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Congress approaches payroll tax cut deal

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WASHINGTON — Calling quits to a bruising election-year fight, negotiators on Capitol Hill sealed an agreement late Wednesday on legislation to renew a payroll tax cut for 160 million workers and jobless benefits for millions more

Sen. Max Baucus, D-Mont., announced the agreement, capping a long day of wrangling over final details of the measure, which is a top priority of President Barack Obama. The announcement paved the way for votes in both House and Senate this week.

The $150 billion measure represents a tactical retreat for Republicans, who were generally unenthusiastic about the legislation but eager to move beyond the issue. With the campaign season starting, they don’t want Obama and Democrats in Congress to be able to claim that the GOP was standing in the way of a middle-class tax cut.

The cut to the payroll tax, which funds Social Security, expires Feb. 29. The tax cut, which will decrease revenue to the federal government, wasn’t offset by cuts in expenditures to balance the ledger sheet, which was cause for concern but not a no vote from Rep. William L. Owens, D-Plattsburgh.

“I’d have preferred to see a pay-for,” Mr. Owens said. “I think that would have been a better path to go down.”

Mr. Owens joined other Democrats in saying they would rather extend the tax break, especially for middle-income households, than continue a fight over how to cover the government’s cost. House Minority Leader Nancy Pelosi, D-Calif., had said Tuesday that Democrats would support it. They had been calling for months for a stand-alone measure to do so.

There was some confusion as recently as Tuesday about how the proposal would be crafted and whether it would include an extension of unemployment insurance and a measure to prevent Medicare payments to doctors from suddenly falling — the so-called “doc fix” that both parties support — as those provisions have also been caught up in a debate about budget offsets.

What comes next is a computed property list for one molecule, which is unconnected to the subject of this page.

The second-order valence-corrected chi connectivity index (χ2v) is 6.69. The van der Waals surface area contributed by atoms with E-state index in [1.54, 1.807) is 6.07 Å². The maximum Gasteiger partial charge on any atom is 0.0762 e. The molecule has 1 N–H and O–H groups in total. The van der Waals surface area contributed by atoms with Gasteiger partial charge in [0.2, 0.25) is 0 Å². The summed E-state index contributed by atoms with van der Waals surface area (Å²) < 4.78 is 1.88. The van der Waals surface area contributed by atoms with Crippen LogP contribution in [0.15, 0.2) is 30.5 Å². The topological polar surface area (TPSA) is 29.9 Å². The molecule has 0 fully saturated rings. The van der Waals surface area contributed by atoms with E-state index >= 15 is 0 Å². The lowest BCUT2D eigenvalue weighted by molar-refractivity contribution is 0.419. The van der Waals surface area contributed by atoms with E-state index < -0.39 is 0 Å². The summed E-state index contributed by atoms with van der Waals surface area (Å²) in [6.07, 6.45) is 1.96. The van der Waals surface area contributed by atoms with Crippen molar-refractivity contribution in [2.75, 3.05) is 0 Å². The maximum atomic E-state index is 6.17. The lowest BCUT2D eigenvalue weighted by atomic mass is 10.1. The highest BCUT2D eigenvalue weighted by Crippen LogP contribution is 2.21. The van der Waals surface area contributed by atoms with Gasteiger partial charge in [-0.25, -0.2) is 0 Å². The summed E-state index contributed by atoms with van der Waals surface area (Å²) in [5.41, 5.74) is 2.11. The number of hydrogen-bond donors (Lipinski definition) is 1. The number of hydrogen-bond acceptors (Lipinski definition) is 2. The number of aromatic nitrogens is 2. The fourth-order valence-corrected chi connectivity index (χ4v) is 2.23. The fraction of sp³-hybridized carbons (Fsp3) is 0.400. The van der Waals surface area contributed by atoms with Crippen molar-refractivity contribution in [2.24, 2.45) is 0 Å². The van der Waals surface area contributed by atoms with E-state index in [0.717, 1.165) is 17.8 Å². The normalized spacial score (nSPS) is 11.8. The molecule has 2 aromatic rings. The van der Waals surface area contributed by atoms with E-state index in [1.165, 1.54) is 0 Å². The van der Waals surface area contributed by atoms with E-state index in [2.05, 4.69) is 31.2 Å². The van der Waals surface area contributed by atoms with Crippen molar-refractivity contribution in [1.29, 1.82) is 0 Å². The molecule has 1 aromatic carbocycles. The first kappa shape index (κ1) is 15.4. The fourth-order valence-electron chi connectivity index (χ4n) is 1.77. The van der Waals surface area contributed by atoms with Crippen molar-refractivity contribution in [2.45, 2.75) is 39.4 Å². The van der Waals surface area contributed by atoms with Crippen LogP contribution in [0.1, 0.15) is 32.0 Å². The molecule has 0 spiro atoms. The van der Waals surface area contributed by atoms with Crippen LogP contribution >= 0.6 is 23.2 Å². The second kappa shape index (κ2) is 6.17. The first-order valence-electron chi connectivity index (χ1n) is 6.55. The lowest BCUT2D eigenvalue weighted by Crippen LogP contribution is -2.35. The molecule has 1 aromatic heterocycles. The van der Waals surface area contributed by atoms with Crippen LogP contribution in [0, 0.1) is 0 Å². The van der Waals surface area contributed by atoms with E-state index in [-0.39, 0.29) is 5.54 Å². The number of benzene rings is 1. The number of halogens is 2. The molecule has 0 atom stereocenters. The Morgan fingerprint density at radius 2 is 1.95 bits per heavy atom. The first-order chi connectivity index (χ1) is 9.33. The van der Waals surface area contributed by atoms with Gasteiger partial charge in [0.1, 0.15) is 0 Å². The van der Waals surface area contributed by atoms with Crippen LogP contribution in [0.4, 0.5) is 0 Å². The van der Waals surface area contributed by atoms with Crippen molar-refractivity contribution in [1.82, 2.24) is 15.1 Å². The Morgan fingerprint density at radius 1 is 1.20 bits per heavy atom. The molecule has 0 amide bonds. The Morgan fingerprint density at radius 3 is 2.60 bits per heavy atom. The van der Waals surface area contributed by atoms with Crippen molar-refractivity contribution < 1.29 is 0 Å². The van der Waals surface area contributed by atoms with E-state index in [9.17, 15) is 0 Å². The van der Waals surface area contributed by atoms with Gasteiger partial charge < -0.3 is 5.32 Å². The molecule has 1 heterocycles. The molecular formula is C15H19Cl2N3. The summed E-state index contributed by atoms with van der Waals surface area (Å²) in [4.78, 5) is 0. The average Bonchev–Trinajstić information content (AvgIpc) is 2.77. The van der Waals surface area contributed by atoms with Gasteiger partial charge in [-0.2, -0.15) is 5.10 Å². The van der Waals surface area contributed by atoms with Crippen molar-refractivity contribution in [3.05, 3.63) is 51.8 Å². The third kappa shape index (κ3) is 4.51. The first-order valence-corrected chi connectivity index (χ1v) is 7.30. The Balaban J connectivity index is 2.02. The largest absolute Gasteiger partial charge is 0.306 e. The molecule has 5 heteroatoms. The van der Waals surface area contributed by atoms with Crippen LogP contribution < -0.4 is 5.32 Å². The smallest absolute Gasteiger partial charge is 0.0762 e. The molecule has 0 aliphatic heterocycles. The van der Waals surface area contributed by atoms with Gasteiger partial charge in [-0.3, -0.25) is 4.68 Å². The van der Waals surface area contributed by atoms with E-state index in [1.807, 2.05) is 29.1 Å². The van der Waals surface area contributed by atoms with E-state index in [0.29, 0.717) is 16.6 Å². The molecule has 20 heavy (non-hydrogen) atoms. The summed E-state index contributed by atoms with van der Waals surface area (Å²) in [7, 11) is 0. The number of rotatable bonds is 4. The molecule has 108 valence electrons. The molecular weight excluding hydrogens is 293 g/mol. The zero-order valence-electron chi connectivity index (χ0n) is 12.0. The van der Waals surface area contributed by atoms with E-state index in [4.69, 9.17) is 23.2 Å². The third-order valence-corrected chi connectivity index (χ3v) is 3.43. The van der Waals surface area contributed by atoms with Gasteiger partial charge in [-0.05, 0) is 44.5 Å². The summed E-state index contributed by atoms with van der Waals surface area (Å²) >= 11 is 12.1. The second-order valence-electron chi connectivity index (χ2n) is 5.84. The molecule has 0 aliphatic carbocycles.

Mr. Owens said he was still trying to grasp aspects of the proposals for paying for the latter two measures, particularly the use of savings from the end of combat missions in Afghanistan and Iraq. In a sense, critics say, the government saves nothing because the wars have been paid for with borrowed money. But depending on how the government accounts for the money, it can create real savings on the budget books, Mr. Owens said.

Republicans Matthew A. Doheny and Kellie Greene, Mr. Owens’s potential November opponents, agreed that the tax cut should be passed even though it’s not funded.

“If I were in Congress, I would vote in favor of the bill,” said Mr. Doheny, a Watertown resident. “I know the good people of the north country know how to spend their money better than the current congressman and the president.”

Asked whether tax cuts should be balanced by budget cuts, Mr. Doheny said, “Right now, yes. We need to reduce the size of government.”

But political realities are getting in the way of that budgetary desire. Democrats have the better hand in the negotiation, and can blame Republicans for raising taxes on the middle class if the tax cuts are allowed to expire.

“It’s clear that Senate Democrats, as well as the Democrats in the House, do not want to have any corresponding cuts in the federal budget,” Mr. Doheny said.

Ms. Greene, a Sackets Harbor resident, said the tax cut should be extended and paid for, but Republicans faced a perception problem by demanding that the tax reduction be paid for as opposed to previous tax cuts and “wasteful spending.”

“It seems like they’re putting the average American on the chopping block, as opposed to other wasteful spending,” she said. “I don’t think their strategy was brilliant, to focus on the one issue and saying we have to pay for it. We should have been doing this for everything.”

The Associated Press contributed to this report.

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